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City Council Clowns Prance Again On Tuesday Afternoon
by Robert Norse
Monday Oct 8th, 2012 12:56 PM
Here's a brief suggestion of afternoon agenda matters that may concern homeless advocates, those concerned with police abuses, and renters vainly seeking for some sort of relief as the economic noose grows tighter. I hope to be supplementing this barebones list with some specific commentary later today.

Folks can also find some of my thoughts at (about 3 or 3 1/2 hours into the audio file).
The Santa Cruz City Council is having its first regular meeting in a month.

Items I suggest might be of interest to folks are:

CLOSED SESSION (begins at 1:30 PM in the City Hall Conference Room behind Council chambers)
Closed Session Item #A1 Proposal to Settle or Take to Trial my Mock-Nazi Salute Case of 2002
Closed Session Item #A3 The proposed new Unreasonably Disturbing Noise law, to replace the one thrown out by the Federal District Court last week
Closed Session Item #C Claims for false arrest by the biker club folks from last February

REGULAR AFTERNOON SESSION (begins at 3 p.m. though there will be some waiting through “presentations” which though on the agenda, are excluded from public comment--illlegally, I believe.)
Consent Agenda Item #2: Claims for false arrest by the biker club folks from last February—the chance for the public to speak in front of tv cameras.
Consent Agenda Item #5: $80,000 for “security patrols” for the library and city hall complex.
Consent Agenda Item #13: Progress of the “more money for De Sal” stuff.
Regular Business Agenda Item #18: the new and worsened Unreasonably Disturbing Noise law
Regular Business Agenda Item #20 Have staff consider the devastating effects on City Council's termination of rent control for De Anza Mobile Home Park a decade ago.

ORAL COMMUNCIATIONS: around 5 PM. For discussion of homeless sweeps, Occupy Santa Cruz related issues, police repression, and other issues routinely ignored by or excluded from the agenda by Mayor Lane.

More on this later today, hopefully.

For those particularly interested in the Unreasonably Disturbing Noise law, go to for the staff report and text of the new law.

I also had a lengthy interview with Mike Millen, the attorney for William Hampsmire, who successfully challenged the law in federal court. Go to (about 4 1/2 hours into the audio file).

For an alternate noise ordinance that actually gives an objective standard instead of the vague "unreasonably disturbing" phrase, see San Mateo's law at .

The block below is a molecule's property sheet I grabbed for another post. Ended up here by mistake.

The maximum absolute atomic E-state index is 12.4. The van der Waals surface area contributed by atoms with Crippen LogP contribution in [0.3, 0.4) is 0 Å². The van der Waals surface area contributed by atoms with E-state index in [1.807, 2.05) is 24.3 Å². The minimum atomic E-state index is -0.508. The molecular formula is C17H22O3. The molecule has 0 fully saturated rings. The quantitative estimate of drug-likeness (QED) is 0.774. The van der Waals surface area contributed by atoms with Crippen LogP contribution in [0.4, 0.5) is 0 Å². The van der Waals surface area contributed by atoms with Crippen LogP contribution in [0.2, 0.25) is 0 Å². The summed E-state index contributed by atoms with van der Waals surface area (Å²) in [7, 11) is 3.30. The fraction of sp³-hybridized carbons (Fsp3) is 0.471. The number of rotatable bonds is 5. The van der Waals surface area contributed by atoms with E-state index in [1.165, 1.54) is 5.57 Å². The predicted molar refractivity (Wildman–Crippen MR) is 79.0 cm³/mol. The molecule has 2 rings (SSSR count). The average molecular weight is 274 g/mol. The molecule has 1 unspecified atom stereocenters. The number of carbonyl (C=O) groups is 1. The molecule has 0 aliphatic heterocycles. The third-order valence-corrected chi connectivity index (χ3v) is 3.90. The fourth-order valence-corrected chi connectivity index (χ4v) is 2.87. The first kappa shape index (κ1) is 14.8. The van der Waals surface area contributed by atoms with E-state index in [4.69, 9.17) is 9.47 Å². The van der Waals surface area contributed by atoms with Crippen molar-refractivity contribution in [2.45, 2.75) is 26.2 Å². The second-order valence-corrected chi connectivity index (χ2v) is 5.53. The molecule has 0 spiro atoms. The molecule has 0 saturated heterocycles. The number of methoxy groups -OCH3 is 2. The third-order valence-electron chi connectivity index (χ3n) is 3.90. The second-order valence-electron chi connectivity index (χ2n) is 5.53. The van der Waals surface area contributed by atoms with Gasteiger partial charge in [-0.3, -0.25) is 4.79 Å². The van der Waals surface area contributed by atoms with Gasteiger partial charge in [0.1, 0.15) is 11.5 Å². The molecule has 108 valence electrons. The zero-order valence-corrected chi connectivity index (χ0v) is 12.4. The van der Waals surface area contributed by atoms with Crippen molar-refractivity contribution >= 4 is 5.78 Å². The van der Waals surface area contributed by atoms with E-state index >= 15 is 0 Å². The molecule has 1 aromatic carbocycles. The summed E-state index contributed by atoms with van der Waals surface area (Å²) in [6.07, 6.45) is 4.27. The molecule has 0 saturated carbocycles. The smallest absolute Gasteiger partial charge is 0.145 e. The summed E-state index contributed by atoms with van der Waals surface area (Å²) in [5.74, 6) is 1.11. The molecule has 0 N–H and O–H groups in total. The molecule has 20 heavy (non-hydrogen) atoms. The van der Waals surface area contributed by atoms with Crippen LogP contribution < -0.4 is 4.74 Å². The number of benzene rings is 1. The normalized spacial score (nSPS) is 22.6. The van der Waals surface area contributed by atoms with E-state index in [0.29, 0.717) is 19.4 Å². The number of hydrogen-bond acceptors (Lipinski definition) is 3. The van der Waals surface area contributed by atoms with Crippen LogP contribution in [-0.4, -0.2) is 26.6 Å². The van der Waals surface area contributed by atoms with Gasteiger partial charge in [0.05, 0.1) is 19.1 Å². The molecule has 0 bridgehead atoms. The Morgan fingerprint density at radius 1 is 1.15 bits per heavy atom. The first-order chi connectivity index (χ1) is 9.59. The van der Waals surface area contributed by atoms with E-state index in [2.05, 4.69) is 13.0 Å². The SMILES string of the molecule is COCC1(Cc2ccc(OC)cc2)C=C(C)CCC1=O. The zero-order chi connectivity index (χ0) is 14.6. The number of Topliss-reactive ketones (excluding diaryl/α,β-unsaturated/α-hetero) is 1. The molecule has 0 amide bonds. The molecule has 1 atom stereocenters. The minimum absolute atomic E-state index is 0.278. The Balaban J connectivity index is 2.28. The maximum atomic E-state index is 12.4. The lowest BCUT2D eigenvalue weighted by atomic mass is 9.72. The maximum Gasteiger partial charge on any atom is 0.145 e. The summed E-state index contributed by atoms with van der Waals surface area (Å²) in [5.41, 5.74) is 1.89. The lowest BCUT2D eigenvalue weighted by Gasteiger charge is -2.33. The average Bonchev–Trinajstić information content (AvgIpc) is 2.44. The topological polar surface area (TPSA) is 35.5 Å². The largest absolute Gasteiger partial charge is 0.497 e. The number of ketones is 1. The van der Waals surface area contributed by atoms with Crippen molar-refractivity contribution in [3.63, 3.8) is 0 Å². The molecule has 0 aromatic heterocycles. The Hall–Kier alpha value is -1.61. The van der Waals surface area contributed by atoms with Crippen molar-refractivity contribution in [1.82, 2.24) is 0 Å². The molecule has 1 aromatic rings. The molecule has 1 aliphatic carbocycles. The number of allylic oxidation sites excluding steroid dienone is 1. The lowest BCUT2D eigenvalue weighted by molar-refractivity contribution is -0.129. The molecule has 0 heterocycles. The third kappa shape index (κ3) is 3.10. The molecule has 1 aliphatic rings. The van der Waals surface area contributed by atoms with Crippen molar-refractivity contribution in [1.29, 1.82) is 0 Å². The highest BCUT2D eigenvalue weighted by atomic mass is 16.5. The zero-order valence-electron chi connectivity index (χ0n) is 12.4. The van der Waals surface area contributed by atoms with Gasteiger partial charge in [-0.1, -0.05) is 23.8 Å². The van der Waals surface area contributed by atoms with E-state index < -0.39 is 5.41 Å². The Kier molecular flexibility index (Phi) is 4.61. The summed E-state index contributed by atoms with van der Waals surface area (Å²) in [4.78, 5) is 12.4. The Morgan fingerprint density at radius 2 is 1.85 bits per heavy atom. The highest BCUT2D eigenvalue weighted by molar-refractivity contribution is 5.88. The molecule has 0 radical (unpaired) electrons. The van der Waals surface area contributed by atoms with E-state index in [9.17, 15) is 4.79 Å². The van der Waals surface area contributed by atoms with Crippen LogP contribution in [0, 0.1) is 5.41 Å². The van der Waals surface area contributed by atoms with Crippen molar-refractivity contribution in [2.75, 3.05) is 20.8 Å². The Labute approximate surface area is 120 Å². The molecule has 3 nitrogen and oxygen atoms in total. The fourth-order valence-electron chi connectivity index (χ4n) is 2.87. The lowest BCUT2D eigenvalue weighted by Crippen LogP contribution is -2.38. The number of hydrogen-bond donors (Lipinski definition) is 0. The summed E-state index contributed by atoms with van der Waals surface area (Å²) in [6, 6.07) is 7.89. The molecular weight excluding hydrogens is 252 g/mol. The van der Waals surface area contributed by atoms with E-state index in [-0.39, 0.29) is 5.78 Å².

§Toxic Times at Tuesday's Council Meeting...cont.
by Robert Norse Monday Oct 8th, 2012 4:42 PM
Two weeks ago Mayor Lane canceled the regular session, explaining to me in a phone message that he wanted to respect a Jewish holiday (Rosh Hashanah) and give the Council a chance to “greet the students” up at UCSC. He said instead the Council was holding a “special meeting” which excluded the usual Oral Communications time.

Walker-bound Andrea Morgan called Lane to ask that the Oral Communications period be restored, so that she and a disabled friend could talk about abusive conditions at the Homeless (Lack of) Services Center [HLOSC]. Lane, Morgan reports, cheerfully refused and suggested she could wait another two weeks before raising the issue.

Morgan has been blowing the whistle on abuses at the HLOSC on my Free Radio Santa Cruz show quite regularly. Her advocate John Colby publicly exchanged numerous e-mails with Lane confronted him this summer on Community TV. Lane has refused to have a return encounter, to have rules and rights for disabled people posted at the HLOSC, clarify what the appeals process is there, and answer numerous other questions. Lane the President of the Board of the HLOSC.

Audio of the Lane-Colby exchanges is at .. See also ("Discrimination Against the Disabled Homeless? Forum w/Mayor Lane, John Colby, Steve Pleich") for some written discussion and links.

The closed session meets at 1:30 PM in the City Hall Conference Room, which is right behind City Council chambers at 809 Center St. Members of the public are allowed to make comment to the Council before they close down for "litigation and personnel issues" and meet in private, but they have to be on the specific agenda item; there is no provision for Oral Communications on other subjects.

Also former Mayor Coonerty, ever intent on cutting off public comment tried to shut down Linda Lemaster some weeks ago, suggesting that "only litigants" have a right to address the Council. This was not true and Mayor Lane seemed to know it. An e-mail Lane sent me this afternoon seems to suggest that there will be public input allowed on these items if anyone can stand to be in the same room with the (hypo)critical mass of bureaucrats and politicians that crowd into these small chambers and consult in secret.

On their agenda are two issues that might be of interest: